In a year dominated by the pandemic, March Madness doesn’t only refer to the exciting on-court action of the NCAA Tournament. It also represents the immense coordination and safety considerations in place to make this year’s Big Dance a reality.
Everything is done with health protocols in mind. That starts with hosting the entire men’s tournament in Indiana to minimize cross-country travel.
In 2019, the NCAA Tournament whittled its field from 68 teams to its Sweet 16 in games spread over six days in nine cities across the country. This year, the men’s tournament will do the same in five days and six arenas, all within 70 miles of downtown Indianapolis.
But being so close together creates a new set of issues.
To minimize local travel, all 68 teams are staying in four downtown Indianapolis hotels that use a series of skywalks to connect to the Indiana Convention Center, where every team practices and works out throughout the week.
Each team has an entire floor of a hotel to itself – ACU occupies the top floor of the 15-story Westin – and no one shares a room. All meals are eaten in designated team rooms.
If it sounds like the Wildcats have little reason to go outside, that’s by NCAA design. As of midday Wednesday, they hadn’t been outdoors since arriving Sunday afternoon. So don’t bother asking what they think of Indianapolis.
“I haven’t seen much of the city,” ACU head coach Joe Golding (’99) said. “We’ve been in the hotel. I think the Westin’s a great hotel. We’ve spent pretty much every minute here.”
If they’re not in the hotel, the Wildcats are across the street at the convention center. The NCAA brought in six weight room stations and 12 temporary practice courts and converted halls into workout spaces for the teams. ACU can schedule time in the practice areas once a day.
The temporary courts are nothing new for the Wildcats.
“They kind of remind us of the Teague Center,” Golding said, referring to the Wildcats’ temporary site for home games this season with Moody Coliseum under renovation. “It looks very similar to that, just without the stands. So, I think our guys are kind of used to that environment.”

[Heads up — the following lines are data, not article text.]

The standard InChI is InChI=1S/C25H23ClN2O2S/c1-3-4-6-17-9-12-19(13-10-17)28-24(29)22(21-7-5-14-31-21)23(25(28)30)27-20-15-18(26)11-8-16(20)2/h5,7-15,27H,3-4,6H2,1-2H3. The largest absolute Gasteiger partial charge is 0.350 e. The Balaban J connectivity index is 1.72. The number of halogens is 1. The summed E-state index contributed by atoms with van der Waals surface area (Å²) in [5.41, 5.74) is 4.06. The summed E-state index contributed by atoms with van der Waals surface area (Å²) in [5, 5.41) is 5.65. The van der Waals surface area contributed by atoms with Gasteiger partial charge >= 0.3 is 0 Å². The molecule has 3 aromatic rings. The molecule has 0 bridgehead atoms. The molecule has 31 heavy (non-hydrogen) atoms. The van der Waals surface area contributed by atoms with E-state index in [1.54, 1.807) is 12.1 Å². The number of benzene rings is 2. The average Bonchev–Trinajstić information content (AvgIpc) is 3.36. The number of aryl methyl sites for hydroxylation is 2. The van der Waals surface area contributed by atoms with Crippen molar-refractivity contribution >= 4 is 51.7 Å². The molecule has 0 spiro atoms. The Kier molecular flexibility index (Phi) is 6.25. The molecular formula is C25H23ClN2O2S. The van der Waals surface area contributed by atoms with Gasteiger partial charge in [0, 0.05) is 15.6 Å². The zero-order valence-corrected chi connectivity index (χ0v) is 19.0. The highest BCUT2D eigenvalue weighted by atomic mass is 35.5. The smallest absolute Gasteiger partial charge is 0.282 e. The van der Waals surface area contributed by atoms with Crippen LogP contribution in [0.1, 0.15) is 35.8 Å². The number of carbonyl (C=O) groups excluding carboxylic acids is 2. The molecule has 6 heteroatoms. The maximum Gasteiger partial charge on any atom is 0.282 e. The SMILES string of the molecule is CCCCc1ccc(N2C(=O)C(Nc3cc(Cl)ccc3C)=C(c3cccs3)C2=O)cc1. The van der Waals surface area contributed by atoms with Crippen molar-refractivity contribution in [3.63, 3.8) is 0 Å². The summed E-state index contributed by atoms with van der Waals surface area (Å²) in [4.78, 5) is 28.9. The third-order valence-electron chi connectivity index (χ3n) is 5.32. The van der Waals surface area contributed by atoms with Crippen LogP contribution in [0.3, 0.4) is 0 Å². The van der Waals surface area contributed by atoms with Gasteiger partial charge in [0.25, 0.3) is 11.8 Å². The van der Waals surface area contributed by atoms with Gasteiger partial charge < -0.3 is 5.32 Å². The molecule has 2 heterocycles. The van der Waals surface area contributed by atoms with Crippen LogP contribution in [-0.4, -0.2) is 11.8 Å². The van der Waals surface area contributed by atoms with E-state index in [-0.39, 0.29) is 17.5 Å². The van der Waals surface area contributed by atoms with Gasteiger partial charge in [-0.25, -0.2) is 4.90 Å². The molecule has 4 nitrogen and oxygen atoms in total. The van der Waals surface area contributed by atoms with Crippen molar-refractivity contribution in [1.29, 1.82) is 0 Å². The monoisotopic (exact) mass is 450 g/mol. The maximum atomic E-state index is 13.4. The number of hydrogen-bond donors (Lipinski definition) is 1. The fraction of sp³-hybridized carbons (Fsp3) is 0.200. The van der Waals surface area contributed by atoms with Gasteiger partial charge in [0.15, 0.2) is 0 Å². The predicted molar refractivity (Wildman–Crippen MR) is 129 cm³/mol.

Players are free to roam from room to room on their hotel floor. But moving throughout the hotel and convention center requires coordination. Team movement must be scheduled to prevent congestion at the elevators. The Wildcats might see another team as they come and go from areas, but rarely do they interact.
And then there’s the COVID-19 testing.
Teams had to begin daily tests a week before arriving in Indianapolis, which the Wildcats started even before they punched their ticket to the Big Dance. Teams continue to test daily this week.
In case coronavirus contact tracing becomes necessary, players, coaches and staff must wear 1-by-2-inch tracking devices during games and workouts that record how close they come to others and for how long.
If the Wildcats make it through all the testing, regulations and relative confinement, there’s still at least one game to be played – against The University of Texas at Austin at 8:50 p.m. CDT Saturday at Lucas Oil Stadium, which, not coincidentally, also connects to the convention center. But, especially this year, March Madness provides an experience unlike any other.
“Usually at these tournaments, you’re there for two days and then if you lose, you’re right back home,” Golding said. “We’re getting the opportunity to stay here a week and experience this. I hope our guys are getting to enjoy the full experience.”
Follow the Wildcats during March Madness at acu.edu/champions.